It would be ideal, of course, if we could predict real estate bubbles. Than we could make policies that might stymie their growth or at least avoid buying at high prices. Unfortunately, we can’t, but we can think about the signs that might point to a housing market bubble and educate ourselves on what to watch out for.
1. Over building. For many homeowners, the images from the height of the last housing market bubble are seared into memory; Single homes languishing in neighborhoods built for hundreds. Whole communities with roads and streetlights but no homes. Overbuilding was clearly a problem in the last real estate bubble.
Seven years later, builders are finally building again. Are they overbuilding? By most indications, no. “Builders need to produce 1.5 million new homes to keep up with growth ─ but they’ve been building only about 500,000 new homes each year for the past six years.” (Source: Are We in Another Housing Bubble?, March 28, 2013) So in fact, builders may be under building, though that can change very quickly.
2. Low interest rates. The debate over whether historically low interest rates in the aftermath of the 2001 recession caused our last real estate bubble remains unsettled, but it’s generally true that low interest rates drive up demand for mortgages which, all else equal, drives up the price of homes. Today, interest rates remain near historic lows, but the Fed has said that as long as the economy continues to improve, it will begin to rollback the stimulus that is keeping interest rates so low. Rising rates, than, are likely to put a damper on demand for mortgages, thereby slowing home price increases.
3. Shadow inventory. There has much debate lately about whether a shadow inventory ─ homes that are not occupied but not on the market for sale ─ actually exists. Recently, former FDIC Chair Sheila Bair said lenders may be sitting on huge numbers of foreclosed houses that have been held back from the market. “As housing prices start to perk up, that hidden inventory may come flooding into the market ─ and push prices back down.”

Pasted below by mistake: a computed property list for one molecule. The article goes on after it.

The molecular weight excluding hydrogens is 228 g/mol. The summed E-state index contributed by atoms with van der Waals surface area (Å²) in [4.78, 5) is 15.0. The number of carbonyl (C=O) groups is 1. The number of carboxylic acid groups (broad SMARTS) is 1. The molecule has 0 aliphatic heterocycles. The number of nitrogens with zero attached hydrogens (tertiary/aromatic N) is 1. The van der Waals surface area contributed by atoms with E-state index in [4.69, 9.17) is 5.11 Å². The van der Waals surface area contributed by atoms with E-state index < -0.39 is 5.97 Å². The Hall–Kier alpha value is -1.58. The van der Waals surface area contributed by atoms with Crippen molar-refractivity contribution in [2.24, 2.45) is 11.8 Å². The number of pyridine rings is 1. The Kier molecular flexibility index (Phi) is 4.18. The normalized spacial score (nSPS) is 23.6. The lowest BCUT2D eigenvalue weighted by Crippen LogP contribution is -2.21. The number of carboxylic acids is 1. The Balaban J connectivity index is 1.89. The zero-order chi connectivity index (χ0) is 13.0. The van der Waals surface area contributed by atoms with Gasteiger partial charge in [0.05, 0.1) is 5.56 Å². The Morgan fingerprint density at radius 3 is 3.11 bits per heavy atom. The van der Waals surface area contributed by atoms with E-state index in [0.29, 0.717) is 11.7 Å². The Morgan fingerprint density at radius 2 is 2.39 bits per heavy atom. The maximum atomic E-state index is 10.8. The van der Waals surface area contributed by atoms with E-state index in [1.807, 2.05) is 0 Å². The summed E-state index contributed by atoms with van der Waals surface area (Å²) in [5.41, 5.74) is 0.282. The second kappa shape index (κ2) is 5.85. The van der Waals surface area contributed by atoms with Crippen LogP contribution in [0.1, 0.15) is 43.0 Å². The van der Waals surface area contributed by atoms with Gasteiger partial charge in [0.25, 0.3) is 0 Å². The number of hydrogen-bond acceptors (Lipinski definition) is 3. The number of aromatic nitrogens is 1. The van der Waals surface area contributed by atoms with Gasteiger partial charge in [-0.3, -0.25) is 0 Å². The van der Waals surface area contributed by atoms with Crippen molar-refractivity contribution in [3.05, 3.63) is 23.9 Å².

4. Price changes. Price changes are the trickiest, most potentially confusing, factor to consider when deciding whether we’re headed for a housing bubble. Because on the surface, rapid recent price increases scream, “Yes, we’re in a bubble!” According to national home price data from Case-Shiller, average home prices were up more than 10% in March 2013 over the previous year. That’s more than double the normal average price increase of 3-5%. But it’s important to take into account the fact that we’re recovering from the worst housing crash since the Great Depression, and housing prices are still 28% below their June 2006 peak. (Source: S&P/Case-Shiller U.S. National Home Price Index, 2013)
Bubble? No Bubble?
What Can You Do?
Anyone who bought a home in the last eight years likely feels burned by the last housing bubble. Millions of homeowners bought high, only to see the value of their homes decline substantially and found themselves with a mortgage value higher than the home’s worth. No one wants to go through that again.
If you’re thinking about buying, there’s no way to be certain if the price you decide to pay is an all-time high price or a fair market value. But here are some steps you can take to protect yourself:
- Take your time. No matter what anyone says, don’t be rushed into making a home-buying decision.
- Do your research. Analyze price trends in the area you’re considering. How do today’s prices compare to trend? Then look at prices of homes in one area and compare them to prices of similar homes in another area. Are price differences justified (e.g., by better schools, more control location, etc.)?
- Seek the help of a trusted, professional real estate advisor. Find a real estate advisor who you trust is looking out for your interests, not just looking to make a sale. Asking friends and family for a referral is a good way to find that person.
- Buy for the long haul. The fact is that even homeowners who bought at the height of the last real estate bubble will probably be fine as long as they planned to live in the home for a while. Buying a home makes the most sense when you plan to be in it for the long haul.
Please call if you’d like to discuss this in more detail.
Copyright © Integrated Concepts 2013. Some articles in this newsletter were prepared by Integrated Concepts, a separate, nonaffiliated business entity. This newsletter intends to offer factual and up-to-date information on the subjects discussed, but should not be regarded as a complete analysis of these subjects. The appropriate professional advisers should be consulted before implementing any options presented. No party assumes liability for any loss or damage resulting from errors or omissions or reliance on or use of this material.